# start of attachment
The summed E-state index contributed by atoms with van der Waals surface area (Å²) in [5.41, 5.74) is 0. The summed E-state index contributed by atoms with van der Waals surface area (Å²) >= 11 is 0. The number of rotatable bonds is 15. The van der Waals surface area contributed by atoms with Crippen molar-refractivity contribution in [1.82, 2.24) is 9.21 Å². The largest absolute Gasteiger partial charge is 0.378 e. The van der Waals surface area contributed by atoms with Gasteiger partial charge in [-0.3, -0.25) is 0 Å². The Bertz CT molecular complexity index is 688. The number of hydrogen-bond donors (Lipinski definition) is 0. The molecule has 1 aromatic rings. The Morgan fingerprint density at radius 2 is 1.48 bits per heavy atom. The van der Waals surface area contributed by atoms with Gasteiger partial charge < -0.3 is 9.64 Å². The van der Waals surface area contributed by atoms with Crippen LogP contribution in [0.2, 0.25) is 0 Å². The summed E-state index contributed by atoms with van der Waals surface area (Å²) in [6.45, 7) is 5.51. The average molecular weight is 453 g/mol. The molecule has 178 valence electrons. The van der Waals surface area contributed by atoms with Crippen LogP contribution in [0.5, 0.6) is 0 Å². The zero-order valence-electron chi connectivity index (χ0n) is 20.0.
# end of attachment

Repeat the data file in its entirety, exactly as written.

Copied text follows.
The summed E-state index contributed by atoms with van der Waals surface area (Å²) in [5.41, 5.74) is 0. The summed E-state index contributed by atoms with van der Waals surface area (Å²) >= 11 is 0. The number of rotatable bonds is 15. The van der Waals surface area contributed by atoms with Crippen molar-refractivity contribution in [1.82, 2.24) is 9.21 Å². The largest absolute Gasteiger partial charge is 0.378 e. The van der Waals surface area contributed by atoms with Gasteiger partial charge in [-0.3, -0.25) is 0 Å². The Bertz CT molecular complexity index is 688. The number of hydrogen-bond donors (Lipinski definition) is 0. The molecule has 1 aromatic rings. The Morgan fingerprint density at radius 2 is 1.48 bits per heavy atom. The van der Waals surface area contributed by atoms with Gasteiger partial charge < -0.3 is 9.64 Å². The van der Waals surface area contributed by atoms with Crippen LogP contribution in [0.2, 0.25) is 0 Å². The summed E-state index contributed by atoms with van der Waals surface area (Å²) in [6.45, 7) is 5.51. The average molecular weight is 453 g/mol. The molecule has 178 valence electrons. The van der Waals surface area contributed by atoms with Crippen LogP contribution in [0.5, 0.6) is 0 Å². The zero-order valence-electron chi connectivity index (χ0n) is 20.0.